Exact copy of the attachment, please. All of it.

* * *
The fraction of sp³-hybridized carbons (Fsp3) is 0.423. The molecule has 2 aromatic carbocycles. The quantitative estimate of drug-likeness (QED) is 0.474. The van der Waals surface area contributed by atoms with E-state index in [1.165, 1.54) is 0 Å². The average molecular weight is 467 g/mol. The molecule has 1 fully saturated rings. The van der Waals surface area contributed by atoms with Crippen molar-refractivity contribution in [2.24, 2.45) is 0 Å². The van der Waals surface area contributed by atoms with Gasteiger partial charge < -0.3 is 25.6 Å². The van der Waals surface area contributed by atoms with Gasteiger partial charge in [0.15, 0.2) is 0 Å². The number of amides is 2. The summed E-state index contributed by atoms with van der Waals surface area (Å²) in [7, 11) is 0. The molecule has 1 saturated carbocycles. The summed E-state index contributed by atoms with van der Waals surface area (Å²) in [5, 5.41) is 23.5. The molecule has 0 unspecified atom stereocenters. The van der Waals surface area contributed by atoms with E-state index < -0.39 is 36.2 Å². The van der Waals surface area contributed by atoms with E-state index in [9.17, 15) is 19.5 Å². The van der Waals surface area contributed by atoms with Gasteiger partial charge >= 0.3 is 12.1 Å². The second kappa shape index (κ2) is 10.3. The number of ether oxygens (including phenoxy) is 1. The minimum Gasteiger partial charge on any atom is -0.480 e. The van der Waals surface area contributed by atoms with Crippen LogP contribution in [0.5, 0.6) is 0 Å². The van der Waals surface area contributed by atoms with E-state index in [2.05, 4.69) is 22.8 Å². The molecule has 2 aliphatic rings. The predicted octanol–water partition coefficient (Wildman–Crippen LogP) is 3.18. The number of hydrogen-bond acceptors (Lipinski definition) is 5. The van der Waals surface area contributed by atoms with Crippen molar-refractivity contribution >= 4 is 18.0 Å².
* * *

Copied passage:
The fraction of sp³-hybridized carbons (Fsp3) is 0.423. The molecule has 2 aromatic carbocycles. The quantitative estimate of drug-likeness (QED) is 0.474. The van der Waals surface area contributed by atoms with E-state index in [1.165, 1.54) is 0 Å². The average molecular weight is 467 g/mol. The molecule has 1 fully saturated rings. The van der Waals surface area contributed by atoms with Crippen molar-refractivity contribution in [2.24, 2.45) is 0 Å². The van der Waals surface area contributed by atoms with Gasteiger partial charge < -0.3 is 25.6 Å². The van der Waals surface area contributed by atoms with Gasteiger partial charge in [0.15, 0.2) is 0 Å². The number of amides is 2. The summed E-state index contributed by atoms with van der Waals surface area (Å²) in [7, 11) is 0. The molecule has 1 saturated carbocycles. The summed E-state index contributed by atoms with van der Waals surface area (Å²) in [5, 5.41) is 23.5. The molecule has 0 unspecified atom stereocenters. The van der Waals surface area contributed by atoms with E-state index < -0.39 is 36.2 Å². The van der Waals surface area contributed by atoms with E-state index in [9.17, 15) is 19.5 Å². The van der Waals surface area contributed by atoms with Gasteiger partial charge >= 0.3 is 12.1 Å². The second kappa shape index (κ2) is 10.3. The number of ether oxygens (including phenoxy) is 1. The minimum Gasteiger partial charge on any atom is -0.480 e. The van der Waals surface area contributed by atoms with Crippen LogP contribution in [0.5, 0.6) is 0 Å². The van der Waals surface area contributed by atoms with E-state index in [2.05, 4.69) is 22.8 Å². The molecule has 2 aliphatic rings. The predicted octanol–water partition coefficient (Wildman–Crippen LogP) is 3.18. The number of hydrogen-bond acceptors (Lipinski definition) is 5. The van der Waals surface area contributed by atoms with Crippen molar-refractivity contribution >= 4 is 18.0 Å².